Moving beyond the MR-3 Series, Komatsu America currently offers as part of its “mid-sized class” the new minimum-radius PC88MR-8, which at more than 18,000 pounds takes the place of the PC78MR-6. A new, lighter PC78 is on its way, says Caldwell.

As a Dash-8 machine, the PC88 has the same Komtrax program, working modes and operator features of the larger machines. “It's got big-machine features in a utility product,” says Caldwell. “It incorporates the good of the MR-3 product with the good of the Construction Division product. We're really excited about it.”

So, you're in the market for a compact excavator. Or you think so?

To help out, we extended the definition for the product gallery and specification areas of our coverage, but had to saw it off somewhere. In the product gallery, our cap is 11 metric tons.

The Cost of Ownership
Size List Price Hourly Rate*
* Hourly rate represents the monthly ownership costs divided by 176, plus operating cost. Adjusted operating unit prices used in the calculation are diesel fuel at $3.96 per gallon, mechanic's wage at $44.79 per hour, and money costs at 4.75 percent.
Source: EquipmentWatch.com, phone 800/669-3282
Less than 1.0 metric tons $20,640 $8.87
1.1 - 2.0 metric tons $30,198 $12.22
2.1 - 3.0 metric tons $37,097 $15.34
3.1 - 4.0 metric tons $44,822 $18.19
4.1 - 5.0 metric tons $58,424 $25.69
5.1 - 6.0 metric tons $64,105 $28.05
6.1 - 8.0 metric tons $100,244 $45.72
8.1 - 11.0 metric tons $99,235 $44.54

Compact Crawler Excavator Specs (5 to 8 metric tons)
Model Operating Weight (lb.) Arm Length Max. Dig Depth Reach at Ground Dump Height Net Power (hp)
Source: Spec-Check Xpanded Specs (as of August / 08)
Bobcat 337G 11,040 5'0” 12'0.4” 18'10.7” 12'5.7” 48
Komatsu PC50MR-2 11,110 5'4.6” 12'6” 19'11” 13'10.5” 39.1
Yanmar ViO55-5 11,312 n/a 13'0.7” 20'4” 14'5” 38.7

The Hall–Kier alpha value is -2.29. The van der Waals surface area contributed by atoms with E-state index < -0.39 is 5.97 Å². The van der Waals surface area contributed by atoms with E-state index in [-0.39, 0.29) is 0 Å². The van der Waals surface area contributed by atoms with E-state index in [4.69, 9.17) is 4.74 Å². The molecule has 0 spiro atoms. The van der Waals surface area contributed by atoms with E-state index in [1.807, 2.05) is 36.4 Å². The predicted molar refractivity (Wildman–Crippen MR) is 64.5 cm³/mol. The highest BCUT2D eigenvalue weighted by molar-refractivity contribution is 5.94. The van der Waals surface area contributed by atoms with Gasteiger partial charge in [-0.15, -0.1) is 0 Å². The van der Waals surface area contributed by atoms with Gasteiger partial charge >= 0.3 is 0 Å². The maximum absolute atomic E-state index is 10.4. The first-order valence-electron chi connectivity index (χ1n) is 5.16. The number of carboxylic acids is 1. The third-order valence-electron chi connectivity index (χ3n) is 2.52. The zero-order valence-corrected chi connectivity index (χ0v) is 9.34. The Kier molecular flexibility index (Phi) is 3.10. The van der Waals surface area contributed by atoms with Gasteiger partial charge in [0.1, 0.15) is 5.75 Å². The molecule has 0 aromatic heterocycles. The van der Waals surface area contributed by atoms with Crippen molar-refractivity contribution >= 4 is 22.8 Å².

Caterpillar 305C CR 11,465 n/a 11'5” 18'6” 12'6” 47
Kubota U45S 11,465 n/a 11'10” 19'3” 13'0” 42
JCB 8055 RTS 11,510 6'3” 12'4” 19'6” 13'6” 55.5
Kubota KX161-3S 11,532 n/a 12'7” 20'1” 13'8” 47
Komatsu PC58UU-3 11,540 5'3.8” 13'1.5” 18'3” 15'1” 40
Coyote CE55 11,905 n/a 12'3” 19'0” 12'6” 42.3
Kubota KX161-3 Angle Blade 11,950 n/a 12'7” 20'1” 13'8” 47
Hyundai R55-7A 12,020 5'3” 12'6” 9'9” 13'3” 55.2
Volvo EC55B PRO 12,125 5'1” 12'5” 19'6” 13'4” 49.8
Doosan DX55 12,346 5'3” 12'5” n/a 13'5” 56.4
Takeuchi TB153FR 12,450 n/a 12'10” 20'4” 12'9” 38.2
Terex TC60 12,458 6'1” 12'10” n/a 12'2” 51.5
IHI 55NX 12,498 n/a 12'5” n/a 12'2” 37.1
Gehl 603 12,566 5'6” 12'7.4” 20'0” 13'1” 57
Mustang 6003 12,566 n/a 12'7.5” 20'0” 13'1.3” 57
IHI 55N-2 12,733 n/a 12'8” n/a 13'6” 55.5
Doosan DX60R 12,830 4'10” 12'3” n/a 13'0” 50.4
Volvo ECR58 12,963 5'0.6” 11'9.7” 19'5.9” 13'0.3” 50.8
JCB 8060 13,210 6'2.8” 13'7” 20'3” 13'1” 57.6
Hitachi Zaxis 60USB-3 13,653 4'11” 12'4” n/a 13'8” 54
John Deere 60D 13,653 4'11” 12'4” n/a 13'8” 54
IHI 65NX 14,400 n/a 12'10” n/a 13'10” 55
Caterpillar 307D 15,598 n/a 13'3” 20'2” 17'1” 56
Komatsu PC78US-6 15,850 5'5” 13'5” 20'6” 17'0” 54
IHI 70Z 16,055 n/a 14'1” n/a 16'11” 57
Gehl 753Z 16,193 5'7” 13'3” 22'9” 14'9” 57
Mustang 7503ZT 16,193 5'7” 13'3” 22'9” 14'9” 57
Coyote CE75 16,380 5'5.4” 13'2.3” 21'4.9” 14'9.2” 57
New Holland E70 16,400 6'9.5” 14'10” 21'7” 17'9.8” 54
Kobelco 70SR 16,400 6'9” 14'9” 21'7” 17'9” 54
Bobcat 442 16,538 6'7” 13'11” n/a 17'1” 73
Hyundai R75-7 16,601 5'5” 13'1” n/a 14'11” 56
Wacker Neuson 8003 16,810 6'1” 14'1” 23'0” 15'10.5” 70
Terex TC75 17,086 6'7” 13'11” n/a 13'8” 73
Hyundai R80-7 17,200 5'6” 12'7” 20'4” 17'0” 58
Takeuchi TB175 17,230 n/a 15'2” 23'9” 17'2” 58
Caterpillar 308D CR 17,306 n/a 13'5” 20'4” 17'5” 56
Link-Belt 75 Spin Ace Tier III 17,461 5'7” 13'7” 21'0” 17'3” 54
Case CX75 17,468 5'7” 13'7” 21'0” 17'3” 54
Gehl 803 17,548 6'1” 14'1” 23'1” 15'10.6” 57
Mustang 8003 17,548 n/a 14'1” 23'6” 15'10.6” 57
New Holland E80 17,600 6'9.5” 15'3.5” 24'5” 17'3” 54
Kobelco 80CS 17,600 5'11” 14'4” 23'0” 15'8” 54

More like this

Comments on: "Minis or Compacts? (p. 2)"

Overlay Init